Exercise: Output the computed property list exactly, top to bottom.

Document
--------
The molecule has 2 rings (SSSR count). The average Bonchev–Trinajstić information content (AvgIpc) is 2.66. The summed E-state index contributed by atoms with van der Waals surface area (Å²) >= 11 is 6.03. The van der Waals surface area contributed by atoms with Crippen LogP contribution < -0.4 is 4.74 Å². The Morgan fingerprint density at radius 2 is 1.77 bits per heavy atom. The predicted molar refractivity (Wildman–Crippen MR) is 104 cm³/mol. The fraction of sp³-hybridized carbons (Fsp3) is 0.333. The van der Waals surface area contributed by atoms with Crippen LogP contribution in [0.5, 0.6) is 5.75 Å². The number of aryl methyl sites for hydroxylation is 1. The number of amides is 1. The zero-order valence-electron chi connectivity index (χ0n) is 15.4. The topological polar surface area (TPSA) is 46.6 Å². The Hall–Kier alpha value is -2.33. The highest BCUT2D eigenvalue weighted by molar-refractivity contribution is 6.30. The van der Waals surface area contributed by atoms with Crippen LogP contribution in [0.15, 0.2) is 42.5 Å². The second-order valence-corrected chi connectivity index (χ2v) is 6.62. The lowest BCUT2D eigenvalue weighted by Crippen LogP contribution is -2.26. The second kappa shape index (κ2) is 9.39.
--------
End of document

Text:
The molecule has 2 rings (SSSR count). The average Bonchev–Trinajstić information content (AvgIpc) is 2.66. The summed E-state index contributed by atoms with van der Waals surface area (Å²) >= 11 is 6.03. The van der Waals surface area contributed by atoms with Crippen LogP contribution < -0.4 is 4.74 Å². The Morgan fingerprint density at radius 2 is 1.77 bits per heavy atom. The predicted molar refractivity (Wildman–Crippen MR) is 104 cm³/mol. The fraction of sp³-hybridized carbons (Fsp3) is 0.333. The van der Waals surface area contributed by atoms with Crippen LogP contribution in [0.5, 0.6) is 5.75 Å². The number of aryl methyl sites for hydroxylation is 1. The number of amides is 1. The zero-order valence-electron chi connectivity index (χ0n) is 15.4. The topological polar surface area (TPSA) is 46.6 Å². The Hall–Kier alpha value is -2.33. The highest BCUT2D eigenvalue weighted by molar-refractivity contribution is 6.30. The van der Waals surface area contributed by atoms with Crippen LogP contribution in [0.15, 0.2) is 42.5 Å². The second-order valence-corrected chi connectivity index (χ2v) is 6.62. The lowest BCUT2D eigenvalue weighted by Crippen LogP contribution is -2.26. The second kappa shape index (κ2) is 9.39.